13. CARnage, I am surprised you would point a finger at others and claim their actions and words are only for “ME ME ME”. Your responces do seem to point at your own ME ME ME issues and preferenses, while bashing other opinions as anti-YOU. Actually many of us would like more bike transit support, more and better roads for all, etc, but many of us voted no based upon lack of funds. Lack of a yes on Prop 1 does not have to be an automatic hate at bikes or their riders, but more a lack of support in our tax base ( we tax payers may not be able to afford this worthy tax ;-)

  14. CARnage,

    I bothered to look up the article you quoted (and cited it below), and it hardly establishes that Zebragirl was incorrect. The sentence immediately following the bit you quoted reads, “But the numbers are fluid.”

    Again, giving you the benefit of the doubt, perhaps you meant that she was incorrect regarding the percentage of commuters on bikes. This article leaves one with the impression that she was:

    However, using the most favorable numbers (to your point) cited in this discussion (lowest bike and pedestrian numbers, highest total), and presuming the bike/pedestrian split was 50/50 (for lack of a source stating a more specific division of money, i.e. more specific than “…the numbers are fluid.”), one still is left with a situation where 3.6% of the population reaps 5.6% of the benefits.

    That’s certainly not any injustice of epic proportions, but it doesn’t strengthen your argument that voters were being selfish. It’s equally believable that voters were against others’ selfishness.

  15. You are correct I was only calling out her lack of even basic research on the number of bicycle commuters. There’s way more than a 2% share. I’ve seen counts that range from 3.6% to 3.8% during times of the year that you have to be dedicated to doing it. At peak times (ie when it’s nice out) There’s more than a 4% share.

    Because it wasn’t more specific I did assume a 50-50 split for the division of money between pedestrians and bikes. Yes the article did say the numbers were not set in stone – but that could work both ways…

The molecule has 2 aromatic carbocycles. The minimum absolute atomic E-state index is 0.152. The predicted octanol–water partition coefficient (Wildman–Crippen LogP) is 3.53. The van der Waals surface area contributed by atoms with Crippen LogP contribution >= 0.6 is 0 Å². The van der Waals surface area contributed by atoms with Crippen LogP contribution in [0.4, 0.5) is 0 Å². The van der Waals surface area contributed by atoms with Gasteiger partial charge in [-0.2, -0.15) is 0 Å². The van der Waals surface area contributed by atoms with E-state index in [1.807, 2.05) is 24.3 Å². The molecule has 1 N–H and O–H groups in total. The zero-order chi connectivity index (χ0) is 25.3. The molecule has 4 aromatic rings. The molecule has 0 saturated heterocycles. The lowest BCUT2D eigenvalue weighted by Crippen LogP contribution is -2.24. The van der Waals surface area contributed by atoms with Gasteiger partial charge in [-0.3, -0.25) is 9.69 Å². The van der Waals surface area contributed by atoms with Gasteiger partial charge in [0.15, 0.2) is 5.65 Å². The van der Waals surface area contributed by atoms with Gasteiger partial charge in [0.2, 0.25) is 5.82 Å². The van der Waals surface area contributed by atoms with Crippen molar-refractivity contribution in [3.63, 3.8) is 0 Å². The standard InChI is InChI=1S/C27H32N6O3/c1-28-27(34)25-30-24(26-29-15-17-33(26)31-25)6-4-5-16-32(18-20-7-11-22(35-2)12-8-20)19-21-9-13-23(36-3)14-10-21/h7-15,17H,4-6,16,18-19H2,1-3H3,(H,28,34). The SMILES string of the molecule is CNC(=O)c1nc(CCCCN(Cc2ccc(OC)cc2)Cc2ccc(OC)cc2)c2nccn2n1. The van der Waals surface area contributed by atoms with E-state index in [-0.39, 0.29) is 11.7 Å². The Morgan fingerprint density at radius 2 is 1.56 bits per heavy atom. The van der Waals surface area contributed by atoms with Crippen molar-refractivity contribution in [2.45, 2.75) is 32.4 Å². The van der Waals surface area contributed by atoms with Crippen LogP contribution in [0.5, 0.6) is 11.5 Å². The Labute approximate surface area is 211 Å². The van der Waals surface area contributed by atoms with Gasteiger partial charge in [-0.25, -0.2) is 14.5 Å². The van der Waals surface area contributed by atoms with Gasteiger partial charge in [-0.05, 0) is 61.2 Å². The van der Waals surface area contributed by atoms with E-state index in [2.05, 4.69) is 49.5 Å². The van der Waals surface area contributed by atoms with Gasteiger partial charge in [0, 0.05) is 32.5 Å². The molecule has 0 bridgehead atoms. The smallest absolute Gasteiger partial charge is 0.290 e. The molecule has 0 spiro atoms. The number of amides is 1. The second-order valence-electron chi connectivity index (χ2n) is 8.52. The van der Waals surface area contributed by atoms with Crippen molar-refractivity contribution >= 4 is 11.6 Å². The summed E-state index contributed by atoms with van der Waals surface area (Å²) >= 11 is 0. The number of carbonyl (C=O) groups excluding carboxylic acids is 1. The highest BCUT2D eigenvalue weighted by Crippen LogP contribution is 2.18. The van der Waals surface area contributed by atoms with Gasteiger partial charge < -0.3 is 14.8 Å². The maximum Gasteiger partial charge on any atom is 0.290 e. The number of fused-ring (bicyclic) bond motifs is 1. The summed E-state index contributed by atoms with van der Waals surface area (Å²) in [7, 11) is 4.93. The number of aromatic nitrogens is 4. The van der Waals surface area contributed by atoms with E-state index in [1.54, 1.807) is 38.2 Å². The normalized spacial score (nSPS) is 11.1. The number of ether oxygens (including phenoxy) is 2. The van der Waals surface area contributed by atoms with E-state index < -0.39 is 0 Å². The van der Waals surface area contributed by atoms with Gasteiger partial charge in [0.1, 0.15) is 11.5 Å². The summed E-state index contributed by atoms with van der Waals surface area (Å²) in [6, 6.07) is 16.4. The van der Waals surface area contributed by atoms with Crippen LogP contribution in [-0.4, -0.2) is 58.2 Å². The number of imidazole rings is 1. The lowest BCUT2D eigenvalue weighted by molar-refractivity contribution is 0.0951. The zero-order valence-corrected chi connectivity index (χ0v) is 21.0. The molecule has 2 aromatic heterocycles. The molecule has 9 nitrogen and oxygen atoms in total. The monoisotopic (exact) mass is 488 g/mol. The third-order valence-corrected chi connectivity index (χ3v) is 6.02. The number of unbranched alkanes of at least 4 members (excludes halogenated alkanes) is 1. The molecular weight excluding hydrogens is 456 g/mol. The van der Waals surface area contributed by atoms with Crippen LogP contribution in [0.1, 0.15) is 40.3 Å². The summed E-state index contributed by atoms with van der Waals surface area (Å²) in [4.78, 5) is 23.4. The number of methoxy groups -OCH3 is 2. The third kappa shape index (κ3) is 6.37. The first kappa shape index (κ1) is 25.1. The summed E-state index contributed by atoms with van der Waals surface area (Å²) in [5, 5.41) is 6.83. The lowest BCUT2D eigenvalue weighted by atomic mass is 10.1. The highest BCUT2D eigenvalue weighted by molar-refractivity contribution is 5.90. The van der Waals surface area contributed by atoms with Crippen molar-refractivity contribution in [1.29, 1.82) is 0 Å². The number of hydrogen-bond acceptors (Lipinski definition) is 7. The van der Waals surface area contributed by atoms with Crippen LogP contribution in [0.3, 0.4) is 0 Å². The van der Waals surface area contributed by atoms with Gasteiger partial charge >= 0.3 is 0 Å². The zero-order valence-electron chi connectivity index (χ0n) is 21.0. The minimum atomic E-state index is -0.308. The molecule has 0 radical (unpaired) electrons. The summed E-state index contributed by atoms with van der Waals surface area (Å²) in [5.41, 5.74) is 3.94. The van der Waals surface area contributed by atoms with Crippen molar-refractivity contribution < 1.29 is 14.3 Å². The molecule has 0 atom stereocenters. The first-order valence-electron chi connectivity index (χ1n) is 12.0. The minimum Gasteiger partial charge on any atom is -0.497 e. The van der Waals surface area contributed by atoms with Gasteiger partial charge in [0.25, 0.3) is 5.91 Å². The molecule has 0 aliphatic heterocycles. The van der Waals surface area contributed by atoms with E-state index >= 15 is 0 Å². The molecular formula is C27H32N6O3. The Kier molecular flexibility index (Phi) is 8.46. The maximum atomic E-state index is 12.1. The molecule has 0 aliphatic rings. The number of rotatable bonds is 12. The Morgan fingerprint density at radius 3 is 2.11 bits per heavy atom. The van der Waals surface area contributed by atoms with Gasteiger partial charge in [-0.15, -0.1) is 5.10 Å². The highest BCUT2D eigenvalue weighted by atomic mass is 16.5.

If you reread my post you’ll note the only one I accused of being selfish was the OP… because she actually stated that she voted no on the basis that she didn’t like a portion of the money going to interests outside of her own. You could have other reasons for voting it down that I would not say are selfish, but I still think voting anything down based only using “it doesn’t directly benefit me” reasoning is superbly selfish. I vote for lots of things that don’t directly benefit me – like money for schools when I have no children – because I know they serve the greater good.

    Would I be totally pleased about spending 18 million on street car feasibility. Not particularly, (it seems like most cities have already recognized that on street trolleys aren’t efficient and have put them underground or on dedicated rail lines) but I also recognize that even though I think it’s a pretty stupid idea, that I don’t necessarily know everything. Plus I’d rather see a study done than for it to just be done and to have even more money wasted.

  16. CARnage,

    I certainly can’t read Zebragirl’s mind, but my understanding of her post wasn’t that she didn’t like A portion of the money going to interests outside of her own. Rather, I understood her to mean she didn’t like THE portion of the money going to said interests. So, I suppose I only disagree as to whether or not she was being selfish, but I definitely don’t know everything.

    I appreciate the tone of the discussion. The niceties. Peace.